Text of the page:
Each department has a page budget for each issue. Department articles range from 1,500 to 3,500 words. There may be some variance, so coordinate with the staff editors who must ensure that the variously sized material fits in the available space.
Some departments such as News and Book Reviews have greater inherent flexibility because they are multi-element departments. They can expand or contract as needed. So, the multi-element department editors’ strategy should be to have optional material that can run if there is more room or be delayed or be edited to fit if there is less room. Because of the tight turnaround required by our publishing schedule, the staff makes these decisions within a two-day window, so there is little time for coordination with authors or department editors. Thus, the department editors and staff editors should arrive at a common understanding on how such changes in available space will be dealt with.
We encourage illustrations in single-topic departments: diagrams, bulleted lists, photographs, screen shots, or tables. All figures and tables must have captions.
We redraw all figures to conform to our style, so please send figures as soon as possible. Make sure that the figure will reproduce at our standard sizes with readable text. We will not use tiny type or abbreviations to squeeze a figure into a small space, as this greatly hinders readability. Ensure that large figures do not contain more detail than necessary (can you extract part of it?).
Figures count as part of your page budget (200 words each), so be sure they are worth the space they take.
Staff editors plan their work around deadlines to see if the material will fit in the magazine and to lock in editorial pages.
If your submission will be late, alert us as soon as possible. The closer to the publication deadline (when the staff must deliver the magazine to the printer) the submission will come in, the more likely it will be bumped or you’ll have to guarantee a certain length so that we can plan the rest of the magazine.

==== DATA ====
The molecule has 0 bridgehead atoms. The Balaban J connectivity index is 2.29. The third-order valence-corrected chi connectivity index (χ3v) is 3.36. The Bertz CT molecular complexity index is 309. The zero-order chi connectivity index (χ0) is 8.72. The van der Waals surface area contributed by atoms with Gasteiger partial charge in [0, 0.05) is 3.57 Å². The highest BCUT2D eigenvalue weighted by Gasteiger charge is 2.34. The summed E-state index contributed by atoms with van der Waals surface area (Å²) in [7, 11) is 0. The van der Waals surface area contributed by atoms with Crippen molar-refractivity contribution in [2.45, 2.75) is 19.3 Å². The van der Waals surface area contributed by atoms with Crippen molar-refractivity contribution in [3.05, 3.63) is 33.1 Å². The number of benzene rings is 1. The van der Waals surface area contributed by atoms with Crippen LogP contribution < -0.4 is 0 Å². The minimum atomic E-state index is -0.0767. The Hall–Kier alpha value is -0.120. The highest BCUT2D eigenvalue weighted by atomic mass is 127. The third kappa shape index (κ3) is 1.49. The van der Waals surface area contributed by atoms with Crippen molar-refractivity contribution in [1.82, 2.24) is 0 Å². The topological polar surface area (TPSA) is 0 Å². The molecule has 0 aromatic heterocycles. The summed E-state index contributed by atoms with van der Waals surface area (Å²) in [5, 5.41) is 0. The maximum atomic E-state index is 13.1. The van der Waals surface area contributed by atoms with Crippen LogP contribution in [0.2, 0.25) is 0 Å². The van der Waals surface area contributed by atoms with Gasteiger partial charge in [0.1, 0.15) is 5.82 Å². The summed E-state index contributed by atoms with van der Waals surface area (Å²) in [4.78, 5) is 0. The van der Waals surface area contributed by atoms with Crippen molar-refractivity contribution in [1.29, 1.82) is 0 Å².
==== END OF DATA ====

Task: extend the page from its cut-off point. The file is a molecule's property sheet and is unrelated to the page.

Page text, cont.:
Habitual failure to meet deadlines may result in the department being discontinued.
Here are typical department deadlines for a bimonthly:
We prefer to receive submissions by email or FTP. Page formatting is not necessary; we will reformat using our house style and templates. Limit character formatting to italics and bold.
Send each figure and table as a separate file and in hard-copy or PDF format.
For mathematics and other special characters, retain the codes in your file but send hard copy (our fax number is +1 714 821 4010) or PDF so that we can verify correct character usage.
Send in all author names, affiliations, postal addresses, phone numbers, and email addresses. A fax number is also helpful. We use this information to contact authors in case of an emergency and to send authors two complimentary copies of the issue.
Send in a completed copyright transfer form (see Copyright section).
For departments with varying contributors, submit a brief editor’s introduction that explains the significance of the topic and briefly describes the author.
The staff edits all material submitted to IEEE Intelligent Systems before it is published. As with articles, we edit departments at several levels:
- Grammar, punctuation, and spelling.
- Style—conventions on capitalization, spelling, usage, and phrasings that the Computer Society magazines have adopted to ensure consistency.
- Organization and flow. We should be able to “reverse-engineer” the structure while editing the material. On a minor level, we may add, remove, or move section and subsection headings to help better guide the reader from topic to topic. On a major level, we may reorder material (or suggest reordering, depending on our judgment as to how needed reorganization is) to achieve a more straightforward order. The basic criterion is that one idea should lead to the next rather than be left unfinished until several ideas later. There is a subjective element to this.
- Clarity and presentation directness. We seek an active, direct style that avoids jargon, complex phrasings, and uncommon words because such a style better ensures that the ideas contained in the material are readily and correctly transferred to the reader. This might involve simplifying, rearranging, or rewording text. There are often many ways to achieve an active, direct style, so we try to be sensitive to the author’s voice when making these changes.